The fight against the war on drugs is in the news once again.
Following the New York Times Editorial Board's endorsement of marijuana legalization, there's been a surge in interest and conversation about US drug policy reform. In response to Times, the White House even put out its own blog post defending the prohibition of marijuana.
At this point, it looks like the Times' stance is much closer to where the country is moving. Most of the American public now supports legalization, and more states have already reformed or are considering changing their approach to marijuana.
The Times' shift also reflects a more realistic approach to the war on drugs. For more than four decades, federal and state officials have pursued a policy that in several ways ignores the scientific and empirical evidence surrounding drugs and prohibition.
1) The DEA says marijuana is more dangerous than cocaine and meth
Under the federal government's scheduling system, marijuana and heroin are considered schedule 1 substances that have no medical value and some potential for abuse. Cocaine and meth are schedule 2 drugs that have some medical value and high potential for abuse.
The Drug Enforcement Administration interprets the schedule to suggest marijuana is equally dangerous to heroin and more dangerous than either cocaine and meth.
Drug policy experts in general disagree with this interpretation. Although most people acknowledge some drawbacks to marijuana use, there's wide consensus that pot is not anywhere close to cocaine, meth, and heroin in terms of risk.
Looking at factors like drug-induced health effects, changes in behavior, and impacts on violence and crime, British researchers in 2010 scored the risk of various drugs to users and UK society as a whole. They found that two legal drugs — alcohol and tobacco — are actually more dangerous than marijuana.
The lack of scientific evidence for the scheduling system doesn't stop with marijuana. As the chart above shows, hallucinogens — mushrooms, LSD, ecstasy — are some of the safer drugs in terms of harm to individuals and society. Yet these drugs are also considered schedule 1 substances.
Vox's Ezra Klein runs through the absurdity of the classification of marijuana, particularly as it pertains to alcohol, in this short video:
2) The federal government says marijuana has no medical value
Even though 23 states have legalized medical marijuana, the federal government schedules marijuana as if it has no medical purpose.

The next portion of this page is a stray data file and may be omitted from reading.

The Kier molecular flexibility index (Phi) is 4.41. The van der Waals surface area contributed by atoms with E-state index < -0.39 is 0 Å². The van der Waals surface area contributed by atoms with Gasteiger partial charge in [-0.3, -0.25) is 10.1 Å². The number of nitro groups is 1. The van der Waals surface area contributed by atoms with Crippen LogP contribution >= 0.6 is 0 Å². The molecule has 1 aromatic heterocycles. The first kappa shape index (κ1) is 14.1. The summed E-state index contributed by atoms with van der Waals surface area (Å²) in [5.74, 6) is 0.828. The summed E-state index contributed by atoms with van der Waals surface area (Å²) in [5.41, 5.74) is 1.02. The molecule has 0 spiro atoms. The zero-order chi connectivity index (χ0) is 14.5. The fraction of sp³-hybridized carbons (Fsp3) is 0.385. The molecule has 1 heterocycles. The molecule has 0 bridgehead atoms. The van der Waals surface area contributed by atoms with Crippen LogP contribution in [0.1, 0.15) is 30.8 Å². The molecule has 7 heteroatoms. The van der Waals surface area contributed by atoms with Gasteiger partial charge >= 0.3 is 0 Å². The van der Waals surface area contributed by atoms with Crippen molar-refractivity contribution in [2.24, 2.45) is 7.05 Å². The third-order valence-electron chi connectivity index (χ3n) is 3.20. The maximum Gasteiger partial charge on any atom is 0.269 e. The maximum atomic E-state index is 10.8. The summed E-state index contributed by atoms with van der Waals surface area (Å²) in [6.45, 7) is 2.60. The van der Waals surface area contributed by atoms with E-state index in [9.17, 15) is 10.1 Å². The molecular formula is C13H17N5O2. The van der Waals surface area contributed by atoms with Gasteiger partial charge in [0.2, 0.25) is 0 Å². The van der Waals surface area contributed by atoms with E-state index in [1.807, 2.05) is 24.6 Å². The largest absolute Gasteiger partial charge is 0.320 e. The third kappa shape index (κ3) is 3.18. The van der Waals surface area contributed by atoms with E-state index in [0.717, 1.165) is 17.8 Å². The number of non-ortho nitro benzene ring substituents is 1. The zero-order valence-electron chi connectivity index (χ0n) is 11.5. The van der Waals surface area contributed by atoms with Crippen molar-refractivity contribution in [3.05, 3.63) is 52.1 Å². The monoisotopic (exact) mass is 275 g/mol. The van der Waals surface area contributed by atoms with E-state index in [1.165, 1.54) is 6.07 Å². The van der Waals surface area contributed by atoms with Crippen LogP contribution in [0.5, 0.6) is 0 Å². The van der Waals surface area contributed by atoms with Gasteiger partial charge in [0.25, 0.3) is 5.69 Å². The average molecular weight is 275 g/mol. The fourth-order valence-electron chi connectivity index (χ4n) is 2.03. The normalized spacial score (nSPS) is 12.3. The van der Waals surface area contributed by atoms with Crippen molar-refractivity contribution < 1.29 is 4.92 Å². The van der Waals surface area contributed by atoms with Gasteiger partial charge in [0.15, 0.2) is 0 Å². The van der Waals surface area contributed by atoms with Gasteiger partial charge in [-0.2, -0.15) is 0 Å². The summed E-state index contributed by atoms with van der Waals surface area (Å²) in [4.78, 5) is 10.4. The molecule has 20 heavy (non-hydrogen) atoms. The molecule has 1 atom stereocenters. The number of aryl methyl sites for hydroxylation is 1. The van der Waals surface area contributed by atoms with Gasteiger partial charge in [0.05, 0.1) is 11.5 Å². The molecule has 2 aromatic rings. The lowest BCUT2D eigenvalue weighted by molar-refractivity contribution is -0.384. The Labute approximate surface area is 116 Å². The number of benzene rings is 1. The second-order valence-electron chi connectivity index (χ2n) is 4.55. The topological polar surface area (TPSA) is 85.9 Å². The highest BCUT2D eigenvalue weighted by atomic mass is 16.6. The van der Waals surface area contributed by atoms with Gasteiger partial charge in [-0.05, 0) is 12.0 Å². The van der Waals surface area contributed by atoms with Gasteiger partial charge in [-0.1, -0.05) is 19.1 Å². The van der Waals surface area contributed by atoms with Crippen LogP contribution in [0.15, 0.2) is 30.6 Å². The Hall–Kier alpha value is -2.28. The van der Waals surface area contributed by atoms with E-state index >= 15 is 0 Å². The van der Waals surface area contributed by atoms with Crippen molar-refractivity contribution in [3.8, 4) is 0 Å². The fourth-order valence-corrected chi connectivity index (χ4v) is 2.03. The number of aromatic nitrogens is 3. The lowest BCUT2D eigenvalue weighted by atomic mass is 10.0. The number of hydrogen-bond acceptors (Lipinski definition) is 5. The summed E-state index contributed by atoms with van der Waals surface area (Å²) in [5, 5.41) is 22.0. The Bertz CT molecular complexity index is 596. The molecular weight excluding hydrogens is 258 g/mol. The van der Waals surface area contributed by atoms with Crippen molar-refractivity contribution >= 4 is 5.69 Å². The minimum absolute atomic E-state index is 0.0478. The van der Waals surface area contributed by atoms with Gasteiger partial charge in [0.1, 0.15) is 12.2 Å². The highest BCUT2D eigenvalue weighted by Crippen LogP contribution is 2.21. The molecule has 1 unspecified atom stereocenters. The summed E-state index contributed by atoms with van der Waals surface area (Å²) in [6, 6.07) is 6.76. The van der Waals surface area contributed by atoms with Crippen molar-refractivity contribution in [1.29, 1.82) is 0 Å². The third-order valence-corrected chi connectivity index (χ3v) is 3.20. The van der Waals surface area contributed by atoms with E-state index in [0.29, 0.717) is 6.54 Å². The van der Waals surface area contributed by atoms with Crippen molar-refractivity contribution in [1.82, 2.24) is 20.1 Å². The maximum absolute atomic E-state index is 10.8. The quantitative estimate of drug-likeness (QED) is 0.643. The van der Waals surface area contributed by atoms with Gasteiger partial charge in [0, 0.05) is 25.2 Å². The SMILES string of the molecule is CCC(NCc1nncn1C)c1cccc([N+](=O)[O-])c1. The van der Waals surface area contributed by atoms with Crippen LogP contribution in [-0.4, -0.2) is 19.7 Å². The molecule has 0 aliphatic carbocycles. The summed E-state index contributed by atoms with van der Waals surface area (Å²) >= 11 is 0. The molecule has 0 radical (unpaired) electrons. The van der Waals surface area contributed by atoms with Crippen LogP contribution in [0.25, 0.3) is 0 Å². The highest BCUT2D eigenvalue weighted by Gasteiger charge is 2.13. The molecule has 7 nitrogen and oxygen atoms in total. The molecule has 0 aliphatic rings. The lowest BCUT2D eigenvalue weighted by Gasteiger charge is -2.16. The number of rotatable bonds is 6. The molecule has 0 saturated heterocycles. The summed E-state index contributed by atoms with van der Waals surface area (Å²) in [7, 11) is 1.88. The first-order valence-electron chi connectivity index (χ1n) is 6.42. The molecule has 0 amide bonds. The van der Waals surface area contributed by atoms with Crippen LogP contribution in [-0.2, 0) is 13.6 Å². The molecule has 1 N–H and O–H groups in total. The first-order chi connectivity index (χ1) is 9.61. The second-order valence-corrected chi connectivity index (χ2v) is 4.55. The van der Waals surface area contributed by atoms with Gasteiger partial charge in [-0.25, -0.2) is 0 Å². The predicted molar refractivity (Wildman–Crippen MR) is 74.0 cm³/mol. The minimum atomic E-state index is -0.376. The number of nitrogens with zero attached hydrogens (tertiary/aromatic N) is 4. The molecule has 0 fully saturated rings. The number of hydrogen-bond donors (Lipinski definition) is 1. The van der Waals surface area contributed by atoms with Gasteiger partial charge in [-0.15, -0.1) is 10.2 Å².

There's plenty of dispute about just how effective marijuana is as a medicine, but there's very little doubt that it could help people with some medical conditions. Some candidates for treatment: pain, nausea and loss of appetite, Parkinson's disease, inflammatory bowel disease, PTSD, and epilepsy and seizures.
Even government-hired researchers have told the government that marijuana has medical value. In the 1990s, the federal government tasked the prestigious Institute of Medicine to study pot's medical use. The institute's in-depth report, released in 1999, concluded marijuana is "moderately well suited for particular conditions, such as chemotherapy-induced nausea and vomiting and AIDS wasting." The report also found that the drug is not particularly addictive and not a gateway drug. The only downside uncovered by researchers was that marijuana is usually smoked — researchers feared that could cause health problems in the long-term, but that issue can now be overcome through vaporization pens and edibles.
The federal government is now considering whether it should reschedule marijuana. But the review could take months or even years, and there's a possibility that the federal government will decide not to change its classification.
The schedule 1 classification creates a catch-22. To get marijuana rescheduled, supporters need rigorous research to prove marijuana does have some medical value. But since marijuana is a schedule 1 substance, the federal government makes it difficult to study and requires researchers to jump through numerous hoops just to see if they can obtain legal marijuana supplies. Marijuana's classification, in other words, makes it difficult to lose its classification.
This problem doesn't end with marijuana. Even though there's some research that shows hallucinogens could be applied in very controlled environments to help people cope with severe anxiety and depression, the federal government also considers hallucinogens to have no medical value.
3) The federal government believes criminalization works
More than four decades after the 1970 Controlled Substances Act passed and the modern incarnation of the war on drugs officially began, there's no solid evidence the policy works. But the federal government continues defending the criminalization of drugs. By statute, the White House's Office of National Drug Control Policy is required to publicly oppose legalization efforts.
At its most basic level, the point of the war on drugs is to drive down drug use. But surveys show drug use hasn't dropped for decades.
Even when drug use does fluctuate, some experts argue that this has more to do with cultural shifts, fads, and changing demographics than US drug policy.
The lack of evidence of success is one reason many drug policy experts now favor the decriminalization of all drugs, including heroin and cocaine. Decriminalization leaves room for these drugs to remain illegal to sell, but it could at least help put an end to anti-drug enforcement and racially skewed incarceration rates.
Mark Kleiman, one of the leading drug policy experts in the country and once a skeptic of decriminalization, previously explained his personal transformation on the issue: "What I've learned since then is nobody's got any empirical evidence that shows criminalization reduces consumption noticeably."
Kleiman's point seems to be a consistent issue in the war on drugs. For all the money spent on the anti-drug effort, there's not much evidence to justify it.